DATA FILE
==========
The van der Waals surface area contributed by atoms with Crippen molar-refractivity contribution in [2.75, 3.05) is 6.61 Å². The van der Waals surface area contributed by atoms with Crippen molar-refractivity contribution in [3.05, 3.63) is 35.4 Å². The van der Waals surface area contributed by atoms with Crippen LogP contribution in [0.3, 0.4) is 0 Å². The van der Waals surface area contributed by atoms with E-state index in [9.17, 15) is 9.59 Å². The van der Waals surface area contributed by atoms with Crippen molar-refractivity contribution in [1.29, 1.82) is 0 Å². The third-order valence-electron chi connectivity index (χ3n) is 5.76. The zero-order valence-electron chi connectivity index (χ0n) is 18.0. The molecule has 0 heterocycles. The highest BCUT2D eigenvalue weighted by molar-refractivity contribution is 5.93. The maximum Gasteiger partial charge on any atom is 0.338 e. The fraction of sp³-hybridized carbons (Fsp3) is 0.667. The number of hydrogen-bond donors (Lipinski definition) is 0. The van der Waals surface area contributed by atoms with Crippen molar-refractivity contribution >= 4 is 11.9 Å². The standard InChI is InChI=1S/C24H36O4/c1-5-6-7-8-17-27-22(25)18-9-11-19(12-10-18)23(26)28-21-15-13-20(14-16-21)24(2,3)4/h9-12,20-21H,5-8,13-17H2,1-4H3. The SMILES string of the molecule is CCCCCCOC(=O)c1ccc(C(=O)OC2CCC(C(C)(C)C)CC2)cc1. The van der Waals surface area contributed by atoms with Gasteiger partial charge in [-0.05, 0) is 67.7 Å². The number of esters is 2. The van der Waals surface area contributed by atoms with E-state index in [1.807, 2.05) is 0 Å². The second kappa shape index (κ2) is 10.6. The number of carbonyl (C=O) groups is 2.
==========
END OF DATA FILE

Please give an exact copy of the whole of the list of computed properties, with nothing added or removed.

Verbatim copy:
The van der Waals surface area contributed by atoms with Crippen molar-refractivity contribution in [2.75, 3.05) is 6.61 Å². The van der Waals surface area contributed by atoms with Crippen molar-refractivity contribution in [3.05, 3.63) is 35.4 Å². The van der Waals surface area contributed by atoms with Crippen LogP contribution in [0.3, 0.4) is 0 Å². The van der Waals surface area contributed by atoms with E-state index in [9.17, 15) is 9.59 Å². The van der Waals surface area contributed by atoms with Crippen molar-refractivity contribution in [1.29, 1.82) is 0 Å². The third-order valence-electron chi connectivity index (χ3n) is 5.76. The zero-order valence-electron chi connectivity index (χ0n) is 18.0. The molecule has 0 heterocycles. The highest BCUT2D eigenvalue weighted by molar-refractivity contribution is 5.93. The maximum Gasteiger partial charge on any atom is 0.338 e. The fraction of sp³-hybridized carbons (Fsp3) is 0.667. The number of hydrogen-bond donors (Lipinski definition) is 0. The van der Waals surface area contributed by atoms with Crippen molar-refractivity contribution >= 4 is 11.9 Å². The standard InChI is InChI=1S/C24H36O4/c1-5-6-7-8-17-27-22(25)18-9-11-19(12-10-18)23(26)28-21-15-13-20(14-16-21)24(2,3)4/h9-12,20-21H,5-8,13-17H2,1-4H3. The SMILES string of the molecule is CCCCCCOC(=O)c1ccc(C(=O)OC2CCC(C(C)(C)C)CC2)cc1. The van der Waals surface area contributed by atoms with Gasteiger partial charge in [-0.05, 0) is 67.7 Å². The number of esters is 2. The van der Waals surface area contributed by atoms with E-state index in [1.807, 2.05) is 0 Å². The second kappa shape index (κ2) is 10.6. The number of carbonyl (C=O) groups is 2.